Traders in Port Harcourt have bared their mind about the gradual increase in prices of goods in the market.
Some of the traders who spoke to our correspondent at the popular fruit garden market, Dline in Port Harcourt, expressed their concern about this occurrence, and the effects on patronage.
One of the market women, Mrs Adannia who deals on stockfish said in an interview that the price of stockfish is increasing. According her, a bag of stockfish last month could be gotten for #54,000 but is now worth #56,000. However she said her patronage is still stable, despite the slight increase.
Another market woman, Mrs Uchechi who deals on tomatoes, pepper, onions, said the price of her goods are also going up. For a basket of Tomatoes, she said one could previously buy it for between #6000-#7000, but now goes for #9000-10000. For a basket of pepper, it previously was sold for #7000-#8000 but now goes for #13000, while onions previously sold for #4000-#5000 is now sold for #7,000.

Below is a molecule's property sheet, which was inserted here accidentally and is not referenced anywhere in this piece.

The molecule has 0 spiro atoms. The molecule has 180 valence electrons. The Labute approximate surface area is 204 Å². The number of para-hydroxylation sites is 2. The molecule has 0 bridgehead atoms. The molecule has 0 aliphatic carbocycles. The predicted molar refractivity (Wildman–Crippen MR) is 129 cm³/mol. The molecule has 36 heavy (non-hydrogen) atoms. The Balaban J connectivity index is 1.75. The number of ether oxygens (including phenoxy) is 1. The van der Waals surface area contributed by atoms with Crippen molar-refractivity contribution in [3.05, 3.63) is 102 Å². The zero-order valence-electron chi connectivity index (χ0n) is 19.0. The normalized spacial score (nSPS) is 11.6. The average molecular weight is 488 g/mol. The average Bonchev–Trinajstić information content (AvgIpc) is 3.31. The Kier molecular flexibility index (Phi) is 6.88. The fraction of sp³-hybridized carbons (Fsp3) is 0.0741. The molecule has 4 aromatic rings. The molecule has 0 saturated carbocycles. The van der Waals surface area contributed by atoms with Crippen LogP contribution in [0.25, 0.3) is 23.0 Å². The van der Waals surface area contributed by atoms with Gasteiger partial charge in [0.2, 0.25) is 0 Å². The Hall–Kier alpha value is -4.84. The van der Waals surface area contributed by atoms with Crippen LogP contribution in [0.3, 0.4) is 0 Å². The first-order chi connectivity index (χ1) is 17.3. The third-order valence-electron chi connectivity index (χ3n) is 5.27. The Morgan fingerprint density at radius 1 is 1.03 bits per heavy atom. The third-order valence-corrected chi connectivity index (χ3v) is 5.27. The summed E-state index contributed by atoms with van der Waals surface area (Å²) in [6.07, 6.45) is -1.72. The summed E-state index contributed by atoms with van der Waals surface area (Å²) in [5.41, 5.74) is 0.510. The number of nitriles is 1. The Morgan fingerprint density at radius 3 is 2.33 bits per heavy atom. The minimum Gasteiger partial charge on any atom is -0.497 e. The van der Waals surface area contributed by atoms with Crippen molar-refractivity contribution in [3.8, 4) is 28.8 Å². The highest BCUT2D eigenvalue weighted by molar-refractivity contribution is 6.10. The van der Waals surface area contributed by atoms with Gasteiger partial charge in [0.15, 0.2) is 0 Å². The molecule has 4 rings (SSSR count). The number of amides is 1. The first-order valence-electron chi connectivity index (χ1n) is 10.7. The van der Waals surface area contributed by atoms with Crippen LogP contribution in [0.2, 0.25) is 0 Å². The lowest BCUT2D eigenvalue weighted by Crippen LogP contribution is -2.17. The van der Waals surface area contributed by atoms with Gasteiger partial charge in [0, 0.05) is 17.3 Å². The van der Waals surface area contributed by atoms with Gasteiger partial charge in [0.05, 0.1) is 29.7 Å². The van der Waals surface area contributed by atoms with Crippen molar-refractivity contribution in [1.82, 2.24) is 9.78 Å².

While stating that the reason for the increase in price could be linked to the scarcity of the products in the north due to the onset of the raining season, she also blamed the fuel scarcity issue which affected transport cost as another reason.
She bitterly decried a decrease in patronage, and said government should endeavor to pay civil servants so as to change the fortunes of her market.
For Ijeoma, a Foodstuffs (Rice, beans) dealer, the story was not different. She also admitted that a bag of rice now sells for #19000, a slight increase from the previous #18000. Although her patronage is not affected, because her customers trust her when she tells them about an increment in price of goods.
Meanwhile Mallam Yau SuleYau a dealer in vegetables (Carrot, cabbage, green peas, green pepper), said the price of his goods fluctuate based on planting and harvesting season.
For a kilo of green pepper, which he was previously buying for #400-#500, he said he now buys at #700-#800.
He also said that although patronage is low based on lack of funds, he still manages to sell his goods gradually.